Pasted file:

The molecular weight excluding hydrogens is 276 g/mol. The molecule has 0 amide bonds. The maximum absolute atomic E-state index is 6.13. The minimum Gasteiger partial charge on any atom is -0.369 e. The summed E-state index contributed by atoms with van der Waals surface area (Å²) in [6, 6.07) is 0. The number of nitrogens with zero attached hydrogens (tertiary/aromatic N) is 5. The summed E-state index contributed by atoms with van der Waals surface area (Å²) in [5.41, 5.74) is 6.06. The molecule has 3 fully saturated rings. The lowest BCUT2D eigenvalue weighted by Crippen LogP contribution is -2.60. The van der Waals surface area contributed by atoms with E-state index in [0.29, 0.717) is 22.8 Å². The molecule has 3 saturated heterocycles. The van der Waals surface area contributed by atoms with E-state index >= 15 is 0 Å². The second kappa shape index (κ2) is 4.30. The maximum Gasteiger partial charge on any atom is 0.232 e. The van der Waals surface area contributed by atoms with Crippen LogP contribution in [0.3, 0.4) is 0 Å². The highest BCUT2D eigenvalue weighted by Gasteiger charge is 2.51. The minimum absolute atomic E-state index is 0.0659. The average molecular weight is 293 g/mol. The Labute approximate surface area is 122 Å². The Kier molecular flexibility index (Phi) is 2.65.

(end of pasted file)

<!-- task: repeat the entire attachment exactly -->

The molecular weight excluding hydrogens is 276 g/mol. The molecule has 0 amide bonds. The maximum absolute atomic E-state index is 6.13. The minimum Gasteiger partial charge on any atom is -0.369 e. The summed E-state index contributed by atoms with van der Waals surface area (Å²) in [6, 6.07) is 0. The number of nitrogens with zero attached hydrogens (tertiary/aromatic N) is 5. The summed E-state index contributed by atoms with van der Waals surface area (Å²) in [5.41, 5.74) is 6.06. The molecule has 3 fully saturated rings. The lowest BCUT2D eigenvalue weighted by Crippen LogP contribution is -2.60. The van der Waals surface area contributed by atoms with E-state index in [0.29, 0.717) is 22.8 Å². The molecule has 3 saturated heterocycles. The van der Waals surface area contributed by atoms with E-state index >= 15 is 0 Å². The second kappa shape index (κ2) is 4.30. The maximum Gasteiger partial charge on any atom is 0.232 e. The van der Waals surface area contributed by atoms with Crippen LogP contribution in [0.3, 0.4) is 0 Å². The highest BCUT2D eigenvalue weighted by Gasteiger charge is 2.51. The minimum absolute atomic E-state index is 0.0659. The average molecular weight is 293 g/mol. The Labute approximate surface area is 122 Å². The Kier molecular flexibility index (Phi) is 2.65.